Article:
Spot The Speculators #92 – “They took whatever money they got from the sale and immediately mortgaged a new house despite the fact that they don’t have jobs or savings or pensions.”

“Husband had a call from a relative recently. This family sold their max mortgaged house in the interior last spring so they could move to Hope and amazingly didn’t lose money on the sale. Of course they took whatever money they got from the sale and immediately mortgaged a new house despite the fact that they don’t have jobs or savings or pensions. He shared that they would like to have us for dinner but they don’t have a table to eat at and no money to buy one. He also said he was trying to look for work but didn’t have enough money to buy gas to drive to Chilliwack which is the only place in the region that might be hiring. He is early-60s with health issues. While I think he is on the extreme end of stupid, I wonder how many other folks are living similiar unexamined lives and trying to keep up appearances.”
Terminalcitygirl at VREAA 24 Nov 2012 7:57pm

Anybody who can’t see the speculation in this kind of behaviour, and tries to argue that this is just a couple looking to put a roof over their heads, really isn’t paying attention.
– vreaa

16 responses to “Spot The Speculators #92 – “They took whatever money they got from the sale and immediately mortgaged a new house despite the fact that they don’t have jobs or savings or pensions.”

  1. How does a family with no jobs or savings secure a mortgage? Something smells fishy, but I am not necessarily referring to the truth of the anecdote.

    • Most likely through a private lender. Do I have to repeat this every time an anectode like this pops up?

      • Why would a private lender take on such a risk?

      • Ask a private lender.
        I personally know NINJAs who bought houses through private lenders. Not sure what are the rules these days, but just 1 – 2 years ago, a private lender would give you a low-doc (often just liar’s) loan of up to $850,000 and allow you to buy up to 2 properties in Lower Mainland.

      • Ralph Cramdown

        Whaddya mean, why would they take such a risk? For the MONEY. Think about a loan at 8 or 9 percent interest, 50-60% maximum LTV, with two or three points in upfront origination fees, and specified liquid damages if they have to foreclose. The “hard money” lenders set terms such that they are ambivalent about whether you pay or they foreclose.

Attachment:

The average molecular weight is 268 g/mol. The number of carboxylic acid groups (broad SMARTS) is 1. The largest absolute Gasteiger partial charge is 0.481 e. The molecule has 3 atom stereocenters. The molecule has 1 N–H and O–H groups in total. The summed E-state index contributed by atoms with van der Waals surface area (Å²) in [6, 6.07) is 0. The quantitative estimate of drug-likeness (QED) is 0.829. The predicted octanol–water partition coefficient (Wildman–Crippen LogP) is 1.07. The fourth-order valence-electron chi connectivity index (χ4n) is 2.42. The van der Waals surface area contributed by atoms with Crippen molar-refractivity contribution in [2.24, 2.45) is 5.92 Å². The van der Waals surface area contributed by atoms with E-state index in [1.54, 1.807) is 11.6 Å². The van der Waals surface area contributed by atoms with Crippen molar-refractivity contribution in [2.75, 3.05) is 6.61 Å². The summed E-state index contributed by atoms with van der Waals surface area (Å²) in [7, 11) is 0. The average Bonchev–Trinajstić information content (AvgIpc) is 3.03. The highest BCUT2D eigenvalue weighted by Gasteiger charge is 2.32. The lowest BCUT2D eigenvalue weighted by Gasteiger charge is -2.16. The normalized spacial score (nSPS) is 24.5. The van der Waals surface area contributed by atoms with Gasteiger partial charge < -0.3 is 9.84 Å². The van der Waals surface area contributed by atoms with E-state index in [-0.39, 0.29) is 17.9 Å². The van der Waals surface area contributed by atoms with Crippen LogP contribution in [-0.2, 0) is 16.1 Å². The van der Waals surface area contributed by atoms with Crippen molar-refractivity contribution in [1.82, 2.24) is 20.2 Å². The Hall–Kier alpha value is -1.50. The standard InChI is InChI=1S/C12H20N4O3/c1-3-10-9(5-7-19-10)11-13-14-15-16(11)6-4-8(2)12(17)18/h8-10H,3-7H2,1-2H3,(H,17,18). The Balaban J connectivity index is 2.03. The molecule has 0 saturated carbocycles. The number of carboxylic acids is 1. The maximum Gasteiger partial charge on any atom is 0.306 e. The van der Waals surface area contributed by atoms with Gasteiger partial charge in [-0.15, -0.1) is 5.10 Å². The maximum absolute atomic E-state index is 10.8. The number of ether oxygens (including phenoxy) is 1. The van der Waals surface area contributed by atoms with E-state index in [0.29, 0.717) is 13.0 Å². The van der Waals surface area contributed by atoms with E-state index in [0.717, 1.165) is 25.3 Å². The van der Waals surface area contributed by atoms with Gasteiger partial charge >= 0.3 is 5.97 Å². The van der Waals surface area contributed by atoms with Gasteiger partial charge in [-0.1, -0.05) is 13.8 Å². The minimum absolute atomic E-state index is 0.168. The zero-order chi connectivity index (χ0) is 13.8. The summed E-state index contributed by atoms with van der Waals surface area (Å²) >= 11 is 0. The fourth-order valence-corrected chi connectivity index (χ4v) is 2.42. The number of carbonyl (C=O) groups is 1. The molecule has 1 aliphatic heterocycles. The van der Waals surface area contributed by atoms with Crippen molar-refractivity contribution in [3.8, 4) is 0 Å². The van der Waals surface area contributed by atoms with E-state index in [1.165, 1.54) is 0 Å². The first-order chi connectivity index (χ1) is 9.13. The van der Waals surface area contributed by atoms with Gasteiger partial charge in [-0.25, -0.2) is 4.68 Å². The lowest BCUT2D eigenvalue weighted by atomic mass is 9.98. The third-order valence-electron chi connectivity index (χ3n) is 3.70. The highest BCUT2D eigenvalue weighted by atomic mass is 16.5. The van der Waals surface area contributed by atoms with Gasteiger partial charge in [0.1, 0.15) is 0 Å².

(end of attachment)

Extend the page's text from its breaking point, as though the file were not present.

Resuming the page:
• The interest is actually much lower than that. About 5%, sometimes less. At least it was. LTV used to be much higher too.

      • Ralph Cramdown

        Well, there’s variation in the private money market, from the ones who want to see your sources of income, and will lend at higher LTV and a lower rate, to ones who only care what the house appraises at and that it’s marketable. If I were in that biz I certainly wouldn’t lend my money at only 5% to someone who can’t get bank financing, but that’s just me…

        Private 2nd mortgages may enjoy a resurgence in popularity now that HELOCs aren’t as easy to get or as big as they used to be.

      • Whoa wait a minute bubbly… you mean a… “subprime” loan?

      • Ralph Cramdown

        There’s a difference between subprime and hard money, at least in the mindset of the lenders. Subprime is typically a large portfolio of underwritten loans (i.e. they look at your income, verified or not, and consider fereclosure an unpleasant PITA that some hopefully small percentage of the loans will go through). Hard money, or asset based lending, cares not whether you can make the payments but only about the value of the underlying asset, and has enough margin and fees built in that they make money even in foreclosure.

        That said, here’s a nice survey of some current subprime and hard money availability, courtesy of our friends in the mortgage brokerage industry:
        http://www.canadianmortgagetrends.com/canadian_mortgage_trends/2012/11/caamp-mortgage-forum-2012.html

    • Down here we called it “subprime lending”. Not sure what you guys call it, but it is the exact same thing.

  2. [NoteToEd: Clearly, John Rambo’s experience of HopeHospitality doesn’t bode terribly well for this chap.]

  3. Terminalcitygirl

    Good question YVR, I think they may have secured the new mortgage before he left his job in the interior and he may be collecting CPP. I know they are also tied up with Monavie- a health drink pyramid scheme- so they refer to themselves as self employed but I’m sure they’ve never made any money from it. I honestly can’t say how they thought they could possible afford it or how the bank thought it was a good idea. They are banking on house appreciation, government benefits and inheritance to pay their future bills.

  4. How appropriate they moved to Hope! I guess that’s all they can rely on at this point.

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